What lies ahead?

What is not clear is how long financing from Fannie Mae will continue to be available, given that there is no timetable for reform.

In the meantime, there has been an impact on Fannie Mae in the form of attrition of personnel, for one, which leads to a loss of expertise in the multifamily financing area. Narasimhan says, “It is very disheartening for people if they don’t know what the future is, and if they find their compensation under debate every day.”

Another fallout to the delay is that Fannie Mae is not engaged in new product development while in conservatorship, given that its conservator, the Federal Housing Finance Agency, believes that its role is to preserve the value of Fannie Mae until regulators decide how best to move forward.

One thing that is certain is that the Treasury authority to invest capital and keep the GSEs solvent expires at the end of 2012. As Narasimhan notes, “Everyone has been assuming that nothing will happen in 2012. Something needs to happen, because, if at the end of 2012, the Treasury no longer has this authority, what does this mean for the solvency of these entities in 2013?”

Reform Proposals Proliferate

As of the end of 2011, there was a slew of activity in terms of bills to reform the GSEs, with 15 smaller bills introduced by House Financial Services Committee Republicans, according to  the National Multi Housing Council (NMHC).

As well, House Republicans have two larger bills in consideration. One, introduced by Jeb Hensarling (R-TX), seeks to move housing finance to an entirely private system. Another, from Scott Garrett (R-NJ), looks to revive the private-label mortgage securities market without tacking on a government guarantee.

In addition there are the two bipartisan GSE reform bills introduced in the House, one of which seeks to blend Fannie Mae together with Freddie Mac to create a single government entity.

There is no lack of action in the Senate either, with a number of reform bills pending there as well.

Cindy Chetti, NMHC’s senior vice president of government affairs, notes, “I think a lot of the legislative proposals are laying down markers. It is debatable whether or not they will be able to move anything during an election year. However, I think there will be a lot of conversation about it, and [there will be] many more bills to come.”

According to Chetti, the interesting thing about these bills is that they mostly focus on the single-family side of the market and any impact on the multifamily side is more by default.

The NMHC is looking to educate government policymakers about the need to distinguish between the two markets in their reform efforts.  “We’re hoping that, as we move forward, policy makers can understand that certainly multifamily is different than single-family, and, as they continue to focus their efforts on fixing the problems in single-family, that we don’t end up being collateral damage,” Chetti says.

Equity Residential, Lehman Brothers Vie for Ownership Interest in Archstone

Equity Residential (EQR) announced late last year it signed a contract to acquire 26.5 percent ownership interest in Archstone. The agreement was for $1.325 billion in cash, and the closing of the contract is contingent on the remaining Archstone owner—Lehman Brothers—refusing its right of first offer to acquire the interest from the banks at the same price agreed to by Equity. The Archstone portfolio includes almost 50,000 stabilized apartment units, as well as 1,332 apartments under construction.

❝ Lehman’s efforts to acquire the initial stake in the Archstone portfolio at a price matching Equity Residential’s bid are not unreasonable. Even under bankruptcy protection, the firm will seek to act strategically. The judge’s determination that the banks involved may proceed with the sale to EQR will likely have the effect of raising Lehman’s overall costs in executing on its plan. In more general terms, the contest for a share of the Archstone assets signals the underlying value of its portfolio. But it also takes place during a period of relatively unrestrained enthusiasm for the apartment sector. A broader class of investors—for whom a degree of risk sensitivity is appropriate—should consider the latest Archstone developments in the context of the dealings’ participants.❞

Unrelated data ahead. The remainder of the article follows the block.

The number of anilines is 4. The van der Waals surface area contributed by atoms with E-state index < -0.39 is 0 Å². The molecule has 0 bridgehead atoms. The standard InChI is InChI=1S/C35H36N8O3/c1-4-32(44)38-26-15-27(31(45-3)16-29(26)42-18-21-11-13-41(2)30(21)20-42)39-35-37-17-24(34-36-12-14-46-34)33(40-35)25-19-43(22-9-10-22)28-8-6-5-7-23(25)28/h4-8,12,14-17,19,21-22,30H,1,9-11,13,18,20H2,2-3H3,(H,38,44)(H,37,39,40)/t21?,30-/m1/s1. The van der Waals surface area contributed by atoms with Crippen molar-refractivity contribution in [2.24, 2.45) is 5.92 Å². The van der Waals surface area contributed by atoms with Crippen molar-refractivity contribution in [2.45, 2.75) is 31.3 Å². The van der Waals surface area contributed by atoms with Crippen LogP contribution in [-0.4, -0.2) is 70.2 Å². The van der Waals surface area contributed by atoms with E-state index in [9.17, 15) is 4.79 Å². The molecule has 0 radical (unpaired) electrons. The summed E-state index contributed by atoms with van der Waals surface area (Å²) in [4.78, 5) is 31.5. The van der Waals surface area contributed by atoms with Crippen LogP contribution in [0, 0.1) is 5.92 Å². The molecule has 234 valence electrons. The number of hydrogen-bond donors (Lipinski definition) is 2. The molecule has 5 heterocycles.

Sam Chandan

President and Chief Economist

Chandan Economics

❝ The potential acquisition of a significant interest in Archstone will mean EQR gains an even more powerful position in the industry. EQR is an excellent owner and operator of properties and will most certainly gain market share as well as pricing power in many of their core markets. Archstone assets are very high quality, a good fit with EQR.

EQR will very likely prevail over attempts by Lehman Brothers Holdings to block the sale. In my view, Lehman had structural deficiencies in reasoning in the first place to acquire Archstone with Tishman-Speyer, and I don’t see them adding any value like EQR can, essentially keeping Archstone assets on a great platform.

The guys at EQR are great acquirers and operators. This industry has gone through a number of consolidations with some REITs going private, and some going public, but ultimately this is a business of property operations and balance. I believe EQR had the best interests at heart for current site teams and residents. They’re not buying this to wholesale deals to buyers, but to add to their own portfolio and manage complementary properties in their core markets.❞

Jack Kern

Managing Director

Kern Investment Research LLC

❝ It seems as though the EQR move to acquire an interest in Archstone is demonstrative of the fact that the multifamily sector has not only fully recovered but is leading the charge in the world of U.S. asset classes. While the pricing on an ‘apples-to-apples’ basis is considerably lower than when the company was acquired by Tishman, I think people will look back at this transaction as a relatively well-placed stake in terms of pricing and momentum. The critical question is what it means for players within the secondary quality markets and assets—will this trigger additional appreciation to cover what seems like widening spreads between quality classes? My sense is that it will continue to trigger interest and make the argument for asset class compression more viable.❞

Alex Hurst

Founder and Managing Partner

Palatine Capital Partners